Those looking to achieve weight loss may be a natural fit for this category. But, take care how you explain this connection to consumers. A low-glycemic diet could lead to weight loss (combined with exercise) because the foods often satisfy a person’s hunger better than most high-glycemic foods. And, they tend to be packed with healthy fats, proteins and fiber. But, experts agree it’s not a quick-fix for weight loss. And, even low-glycemic foods should be eaten in moderation. For example, a chocolate bar has a lower-glycemic index than boiled carrots. So, foods should be chosen sensibly.
Nonetheless, a 2006 study conducted at the University of Sydney on 129 overweight young adults indicated that “lowering the glycemic index doubled fat loss” over a 12-week period. “Our findings suggest that dietary glycemic load, and not just overall energy intake influences weight loss and postprandial glycaemia (blood sugar levels after eating),” said Joanna McMillan-Price in a press statement. Even moderate reductions in glycemic load “appear to increase the rate of body fat loss, particularly in women” (4).
Athletes and those looking for extra energy also may want to consider eating a diet rich in low-glycemic foods. Again, the advantage is a slow, steady release of energy. “Not only do athletes require an adequate fuel supply during exercise, they also need to replenish adequately afterwards, and maintain a sound nutritional plan otherwise,” Poirier explains. Therefore, she notes, “A growing number of professional, collegiate and elite amateur athletes” are using prepackaged low-glycemic bars “for the benefits of long-term and sustained energy they provide.”
Examples of Low-, Medium- and High-Glycemic Foods
Low (55 or less)
High (70 or more)
Source: Linus Pauling Institute, University of Oregon, http://lpi.oregonstate.edu
This application for a low-glycemic diet isn’t just for athletes. Most consumers can benefit from the positive energy it provides. Many lead fast-paced lives and are tired of foods and drinks which give “instant energy gratification” and then a crash, “where the energy (and blood sugar) levels inevitably fall below their original level, leaving consumers feeling tired, hungry and less energetic,” says Poirier. “Consumers realize that low-glycemic foods provide energy for the long-term and will keep them energized (and satiated) far longer than high-glycemic, sugary, refined and caffeine-laden foods.”
The Next Steps
Products with low-glycemic labeling have been on store shelves for decades and over this time, we’ve seen some excellent products come to market in this category. But, there are still some areas for improvement.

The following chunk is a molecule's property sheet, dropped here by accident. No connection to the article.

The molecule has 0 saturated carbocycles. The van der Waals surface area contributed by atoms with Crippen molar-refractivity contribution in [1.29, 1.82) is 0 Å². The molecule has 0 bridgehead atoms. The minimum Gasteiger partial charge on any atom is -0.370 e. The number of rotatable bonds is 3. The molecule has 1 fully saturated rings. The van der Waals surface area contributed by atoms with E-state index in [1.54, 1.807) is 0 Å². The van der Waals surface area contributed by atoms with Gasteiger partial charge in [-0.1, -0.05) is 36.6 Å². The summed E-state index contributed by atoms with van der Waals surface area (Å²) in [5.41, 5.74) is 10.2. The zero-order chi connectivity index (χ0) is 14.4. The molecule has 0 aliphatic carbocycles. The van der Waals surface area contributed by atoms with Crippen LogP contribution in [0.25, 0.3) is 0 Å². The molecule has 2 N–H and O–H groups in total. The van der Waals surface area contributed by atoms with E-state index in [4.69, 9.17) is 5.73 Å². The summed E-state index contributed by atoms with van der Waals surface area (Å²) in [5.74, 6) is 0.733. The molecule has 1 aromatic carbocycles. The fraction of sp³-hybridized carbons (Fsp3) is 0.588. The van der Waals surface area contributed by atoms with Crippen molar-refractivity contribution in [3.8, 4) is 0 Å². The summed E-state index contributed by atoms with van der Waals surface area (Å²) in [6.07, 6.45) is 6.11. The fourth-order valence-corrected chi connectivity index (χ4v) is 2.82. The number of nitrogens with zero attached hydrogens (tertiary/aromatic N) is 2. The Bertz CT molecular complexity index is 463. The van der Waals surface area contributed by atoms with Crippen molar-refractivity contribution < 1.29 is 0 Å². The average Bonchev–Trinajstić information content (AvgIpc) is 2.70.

Better Ingredients. First, Shawn Patrick House, president of Lancaster Trading House, Inc., Hempzels, Natalie’s Hemp Seed Nut-Less Butter (maker of Peanut Butter Filled Pretzel Nuggets and Natalie’s Hemp Seed Nut Butter) Lancaster, PA, says that some low-glycemic products contain sugar alcohols, artificial sweeteners and other substandard ingredients. Though “more companies aren’t using fructose corn syrup in their recipes,” he feels that the complete “elimination of artificial sweeteners” would benefit this market segment.
Poirier agrees and notes, “These products do not provide real energy, as the carbohydrates which we need for energy, have been removed or replaced with sugar alcohols and artificial sweeteners,” she explains. In addition, sugar alcohols have a bad wrap for causing intestinal discomfort (bloating, gas, etc.) because the sugar alcohols aren’t completely broken down and must be broken down by bacteria in the colon.
Solving this probably may be a matter of reinforcing that not all carbs are bad. “Consumers are being misled to believe that carbohydrates are bad; whereas we need to (re)educate that our bodies need carbohydrates to use as the primary source of energy. Without an adequate supply of carbohydrates to fuel the muscles and important bodily systems, consumers can be left feeling tired, lethargic and lacking energy,” she says.
Taste. Another area for growth may be taste, which is a huge determining factor in purchasing decisions. “Products that actually taste great, like our products, are very hard to come by,” notes McGhee of Atkins, which offers low-glycemic Advantage and Day Break bars and drinks.
Quick Tips for Eating a Low-Glycemic Diet
• Eat more whole grains, nonstarchy vegetables and nuts. Choose to eat a piece of fruit instead of fruit juice.
Retailers considering bringing in a new line may want to ask manufactures to see any double-blind, taste-test data about the food product. For example, Poirier says SoLo has independent consumer taste testing research suggesting that her company’s brand was preferred 88% over the leading energy bar and 72% over the leading nutrition bar. Products in the SoLo Gi line include SoLo Gi Low Glycemic Nutrition Bars (in Mint Mania, Peanut Power, Chocolate Charger, Berry Bliss and Lemon Lift).
Validation. It’s one thing to claim a product is low glycemic. It’s another for it to be validated as low glycemic. Though some natural food makers do have their products clinically validated by a reputable glycemic-index testing laboratory, says Poirier, many don’t. Retailers shouldn’t hesitate to ask manufacturers that are not clear on the labeling about their glycemic testing. And, share the information with shoppers. “This provides peace of mind and assurance to consumers that products are credible as they have been clinically tested as being low glycemic,” says Poirier.
McGhee feels the industry could take this one step further. “It would not be a bad idea to create a standard for a registered ‘low-glycemic’ logo/symbol that consumers can identify quickly on the packaging in the aisle they are shopping,” she says. This enhanced labeling would enable consumers to identify products that are truly low-glycemic.
The Glycemic Research Institute of Washington, D.C. is one leader on this front. The group offers various low-glycemic certifications to finished product manufacturers. All products undergo strict testing before they meet certification requirements. It even names a “Pet Food of the Year” that is low glycemic. Further information about the Glycemic Research Institute is available at www.glycemic.com. WF
- “The NPD’s New Dieting Monitor Tracks America’s Dieting Habits,” press release, NPD Group, May 2004.
- Iowa State University Extension, Using the Glycemic Index to Compare Carbohydrates, November 2003.
- E. Conis, “Low-Glycemic Foods Make Their Way into the U.S. Market,” Los Angeles Times, September 29, 2008.
- University Of Sydney, “Low Glycemic Index Diet Best For Weight Loss And Cardiovascular Health,” press release (July 26, 2006).
Published in WholeFoods Magazine, December 2008